Shkreli’s former company pays $40m in price-gouging settlement

A pharma company formerly led by ‘pharma bro’ Martin Shkreli has settled a long-running lawsuit with the US federal government over massive price increases for an off-patent drug treatment for people with an HIV-related disease.

Vyera Pharma – known as Turing Pharma when the scandal first emerged several years ago – will pay $40 million in settlement of the charges that it raised the price of Daraprim (pyrimethamine) for toxoplasmosis, a life-threatening parasitic infection that affects people with HIV, by around 4,000%.

Shkreli himself is already serving a seven-year prison term for securities fraud and will have to answer the same accusations in a trial that is due to start next week.

He had been dubbed ”the most hated man in America” for his arrogant and defiant posturing whilst acting as chief executive of Turing after the company’s decision to raise the price of the drug hit headlines around the world.

At the moment Shkreli is scheduled for release in October 2022, after an attempt last year to secure an early release to fight the coronavirus epidemic – branded as ”delusional” by the judge who considered the request – was turned down.

The Vyera agreement was revealed in a Federal Trade Commission (FTC) statement yesterday, which said that Shkreli masterminded the scheme to fleece patients dependent on Daraprim.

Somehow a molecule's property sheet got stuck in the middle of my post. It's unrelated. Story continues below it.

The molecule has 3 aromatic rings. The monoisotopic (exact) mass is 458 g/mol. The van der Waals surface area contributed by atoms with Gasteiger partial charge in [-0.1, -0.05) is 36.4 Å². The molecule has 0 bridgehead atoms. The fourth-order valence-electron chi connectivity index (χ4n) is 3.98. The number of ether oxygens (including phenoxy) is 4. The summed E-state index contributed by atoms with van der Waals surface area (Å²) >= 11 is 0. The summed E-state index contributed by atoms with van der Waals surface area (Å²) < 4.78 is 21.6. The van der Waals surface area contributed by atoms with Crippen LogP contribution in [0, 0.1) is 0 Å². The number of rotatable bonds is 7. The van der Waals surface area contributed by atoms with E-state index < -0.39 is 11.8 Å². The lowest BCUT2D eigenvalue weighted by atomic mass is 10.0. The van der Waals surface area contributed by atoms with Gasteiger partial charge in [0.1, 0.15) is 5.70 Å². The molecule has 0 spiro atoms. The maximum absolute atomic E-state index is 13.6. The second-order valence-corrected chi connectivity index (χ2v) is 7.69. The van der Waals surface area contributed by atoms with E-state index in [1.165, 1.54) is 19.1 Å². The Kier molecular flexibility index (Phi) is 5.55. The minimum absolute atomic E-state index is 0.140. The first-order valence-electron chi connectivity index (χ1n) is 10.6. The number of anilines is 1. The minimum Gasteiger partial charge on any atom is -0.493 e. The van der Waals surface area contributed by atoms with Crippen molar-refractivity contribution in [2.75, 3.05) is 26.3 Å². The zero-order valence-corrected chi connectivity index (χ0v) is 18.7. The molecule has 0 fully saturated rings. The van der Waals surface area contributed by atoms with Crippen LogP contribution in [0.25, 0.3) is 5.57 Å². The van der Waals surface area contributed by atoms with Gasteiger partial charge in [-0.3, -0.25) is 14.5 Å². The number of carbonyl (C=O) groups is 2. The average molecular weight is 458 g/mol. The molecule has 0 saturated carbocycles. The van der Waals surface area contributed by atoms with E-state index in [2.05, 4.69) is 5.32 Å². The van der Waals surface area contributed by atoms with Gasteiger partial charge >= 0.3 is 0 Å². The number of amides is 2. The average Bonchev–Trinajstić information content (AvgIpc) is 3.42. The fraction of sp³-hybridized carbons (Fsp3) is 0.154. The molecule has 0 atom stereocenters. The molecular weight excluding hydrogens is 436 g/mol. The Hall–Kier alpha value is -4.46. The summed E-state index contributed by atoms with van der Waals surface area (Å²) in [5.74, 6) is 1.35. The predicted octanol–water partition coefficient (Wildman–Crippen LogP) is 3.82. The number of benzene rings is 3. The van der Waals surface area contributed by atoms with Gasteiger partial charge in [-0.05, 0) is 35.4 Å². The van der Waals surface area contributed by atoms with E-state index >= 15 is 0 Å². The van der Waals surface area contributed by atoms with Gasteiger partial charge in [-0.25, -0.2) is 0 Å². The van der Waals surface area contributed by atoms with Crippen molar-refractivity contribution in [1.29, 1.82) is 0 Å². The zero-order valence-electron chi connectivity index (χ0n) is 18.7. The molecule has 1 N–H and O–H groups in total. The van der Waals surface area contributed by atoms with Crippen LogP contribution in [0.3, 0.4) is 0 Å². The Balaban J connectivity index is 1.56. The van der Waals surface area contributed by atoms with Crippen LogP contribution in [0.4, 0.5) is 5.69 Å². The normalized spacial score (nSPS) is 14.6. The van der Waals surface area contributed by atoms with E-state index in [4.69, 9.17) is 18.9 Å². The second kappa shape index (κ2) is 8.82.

His company not only raised the price from $17.50 to $750 per tablet – leaving some patients forced to pay up to $16,000 in out-of-pocket co-pays – but also ”concocted an elaborate web of restrictions to illegally block competitors from producing a cheaper option,” it said.

The order bans Shkreli’s associate Kevin Mulleady – Vyera’s former CEO – from working in the pharma industry for seven years, and requires Vyera and its Swiss parent Phoenixus to pay $10 million upfront in relief to victims, with another $30 million payable over the next 10 years ”if the companies’ financial condition improves.”

The companies are also required to make Daraprim available to any potential generic competitor at list price.

Vyera had previously said the FTC’s actions were “without merit” and it denied claims that it prevented additional potential competitors from entering the market. It has now agreed not to participate in any activity that might mirror the actions laid out in the FTC’s complaint.

”Today’s action puts money back in the pockets of drug patients fleeced by a monopolistic scheme,” said FTC chair, Lina Khan.

”This strong relief sets a new standard and puts corporate leaders on notice that they will face severe consequences for ripping off the public by wantonly monopolising markets,” she added.

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